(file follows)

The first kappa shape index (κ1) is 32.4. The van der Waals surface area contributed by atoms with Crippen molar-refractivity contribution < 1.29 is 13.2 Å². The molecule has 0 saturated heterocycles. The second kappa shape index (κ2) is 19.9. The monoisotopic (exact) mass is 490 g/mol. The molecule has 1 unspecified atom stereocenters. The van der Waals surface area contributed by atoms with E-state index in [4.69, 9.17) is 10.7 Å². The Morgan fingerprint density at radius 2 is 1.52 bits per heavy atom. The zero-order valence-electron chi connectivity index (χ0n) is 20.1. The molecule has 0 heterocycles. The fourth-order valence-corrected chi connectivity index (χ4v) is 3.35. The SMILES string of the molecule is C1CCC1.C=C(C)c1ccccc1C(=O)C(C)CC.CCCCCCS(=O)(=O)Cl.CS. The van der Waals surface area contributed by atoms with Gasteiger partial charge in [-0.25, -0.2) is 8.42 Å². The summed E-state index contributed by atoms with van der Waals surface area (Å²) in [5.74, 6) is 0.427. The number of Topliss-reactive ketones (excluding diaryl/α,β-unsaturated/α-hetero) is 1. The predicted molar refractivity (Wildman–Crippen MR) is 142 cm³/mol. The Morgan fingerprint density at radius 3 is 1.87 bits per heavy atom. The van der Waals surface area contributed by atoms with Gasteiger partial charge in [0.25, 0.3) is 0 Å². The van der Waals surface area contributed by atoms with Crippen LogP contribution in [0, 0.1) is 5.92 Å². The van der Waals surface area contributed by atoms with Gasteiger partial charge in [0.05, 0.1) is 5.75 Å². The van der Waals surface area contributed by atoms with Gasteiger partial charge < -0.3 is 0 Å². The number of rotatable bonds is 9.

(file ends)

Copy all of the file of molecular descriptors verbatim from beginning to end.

The first kappa shape index (κ1) is 32.4. The van der Waals surface area contributed by atoms with Crippen molar-refractivity contribution < 1.29 is 13.2 Å². The molecule has 0 saturated heterocycles. The second kappa shape index (κ2) is 19.9. The monoisotopic (exact) mass is 490 g/mol. The molecule has 1 unspecified atom stereocenters. The van der Waals surface area contributed by atoms with E-state index in [4.69, 9.17) is 10.7 Å². The Morgan fingerprint density at radius 2 is 1.52 bits per heavy atom. The zero-order valence-electron chi connectivity index (χ0n) is 20.1. The molecule has 0 heterocycles. The fourth-order valence-corrected chi connectivity index (χ4v) is 3.35. The SMILES string of the molecule is C1CCC1.C=C(C)c1ccccc1C(=O)C(C)CC.CCCCCCS(=O)(=O)Cl.CS. The van der Waals surface area contributed by atoms with Gasteiger partial charge in [-0.25, -0.2) is 8.42 Å². The summed E-state index contributed by atoms with van der Waals surface area (Å²) in [5.74, 6) is 0.427. The number of Topliss-reactive ketones (excluding diaryl/α,β-unsaturated/α-hetero) is 1. The predicted molar refractivity (Wildman–Crippen MR) is 142 cm³/mol. The Morgan fingerprint density at radius 3 is 1.87 bits per heavy atom. The van der Waals surface area contributed by atoms with Gasteiger partial charge in [0.25, 0.3) is 0 Å². The van der Waals surface area contributed by atoms with Crippen LogP contribution in [0, 0.1) is 5.92 Å². The van der Waals surface area contributed by atoms with Gasteiger partial charge in [0.05, 0.1) is 5.75 Å². The van der Waals surface area contributed by atoms with Gasteiger partial charge < -0.3 is 0 Å². The number of rotatable bonds is 9.